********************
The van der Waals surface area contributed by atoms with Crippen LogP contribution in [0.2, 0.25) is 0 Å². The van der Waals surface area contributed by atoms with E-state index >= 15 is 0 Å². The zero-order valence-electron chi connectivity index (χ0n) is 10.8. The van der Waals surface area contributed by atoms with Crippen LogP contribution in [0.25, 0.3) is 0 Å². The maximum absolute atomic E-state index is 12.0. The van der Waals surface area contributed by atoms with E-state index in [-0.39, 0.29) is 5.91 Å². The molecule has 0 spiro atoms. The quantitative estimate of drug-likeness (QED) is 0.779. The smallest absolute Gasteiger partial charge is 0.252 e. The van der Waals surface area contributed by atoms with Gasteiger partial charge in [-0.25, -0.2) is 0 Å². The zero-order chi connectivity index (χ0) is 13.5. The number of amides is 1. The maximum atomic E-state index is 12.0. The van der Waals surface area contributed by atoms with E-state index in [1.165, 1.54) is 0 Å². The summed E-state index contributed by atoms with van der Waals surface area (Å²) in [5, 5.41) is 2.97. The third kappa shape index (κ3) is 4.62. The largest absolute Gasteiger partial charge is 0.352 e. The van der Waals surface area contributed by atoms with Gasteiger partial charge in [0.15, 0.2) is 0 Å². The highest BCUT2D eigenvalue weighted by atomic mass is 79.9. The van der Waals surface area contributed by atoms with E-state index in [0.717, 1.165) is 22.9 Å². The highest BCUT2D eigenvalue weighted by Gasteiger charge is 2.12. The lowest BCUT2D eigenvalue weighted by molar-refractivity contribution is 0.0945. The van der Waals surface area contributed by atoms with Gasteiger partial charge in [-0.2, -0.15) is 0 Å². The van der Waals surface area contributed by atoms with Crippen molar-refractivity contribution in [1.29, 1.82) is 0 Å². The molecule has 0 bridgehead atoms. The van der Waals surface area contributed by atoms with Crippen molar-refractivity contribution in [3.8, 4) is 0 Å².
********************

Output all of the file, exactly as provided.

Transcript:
The van der Waals surface area contributed by atoms with Crippen LogP contribution in [0.2, 0.25) is 0 Å². The van der Waals surface area contributed by atoms with E-state index >= 15 is 0 Å². The zero-order valence-electron chi connectivity index (χ0n) is 10.8. The van der Waals surface area contributed by atoms with Crippen LogP contribution in [0.25, 0.3) is 0 Å². The maximum absolute atomic E-state index is 12.0. The van der Waals surface area contributed by atoms with E-state index in [-0.39, 0.29) is 5.91 Å². The molecule has 0 spiro atoms. The quantitative estimate of drug-likeness (QED) is 0.779. The smallest absolute Gasteiger partial charge is 0.252 e. The van der Waals surface area contributed by atoms with Gasteiger partial charge in [-0.25, -0.2) is 0 Å². The zero-order chi connectivity index (χ0) is 13.5. The number of amides is 1. The maximum atomic E-state index is 12.0. The van der Waals surface area contributed by atoms with E-state index in [1.165, 1.54) is 0 Å². The summed E-state index contributed by atoms with van der Waals surface area (Å²) in [5, 5.41) is 2.97. The third kappa shape index (κ3) is 4.62. The largest absolute Gasteiger partial charge is 0.352 e. The van der Waals surface area contributed by atoms with Gasteiger partial charge in [0.15, 0.2) is 0 Å². The highest BCUT2D eigenvalue weighted by atomic mass is 79.9. The van der Waals surface area contributed by atoms with E-state index in [0.717, 1.165) is 22.9 Å². The highest BCUT2D eigenvalue weighted by Gasteiger charge is 2.12. The lowest BCUT2D eigenvalue weighted by molar-refractivity contribution is 0.0945. The van der Waals surface area contributed by atoms with Gasteiger partial charge in [-0.2, -0.15) is 0 Å². The van der Waals surface area contributed by atoms with Crippen molar-refractivity contribution in [1.29, 1.82) is 0 Å². The molecule has 0 bridgehead atoms. The van der Waals surface area contributed by atoms with Crippen molar-refractivity contribution in [3.8, 4) is 0 Å².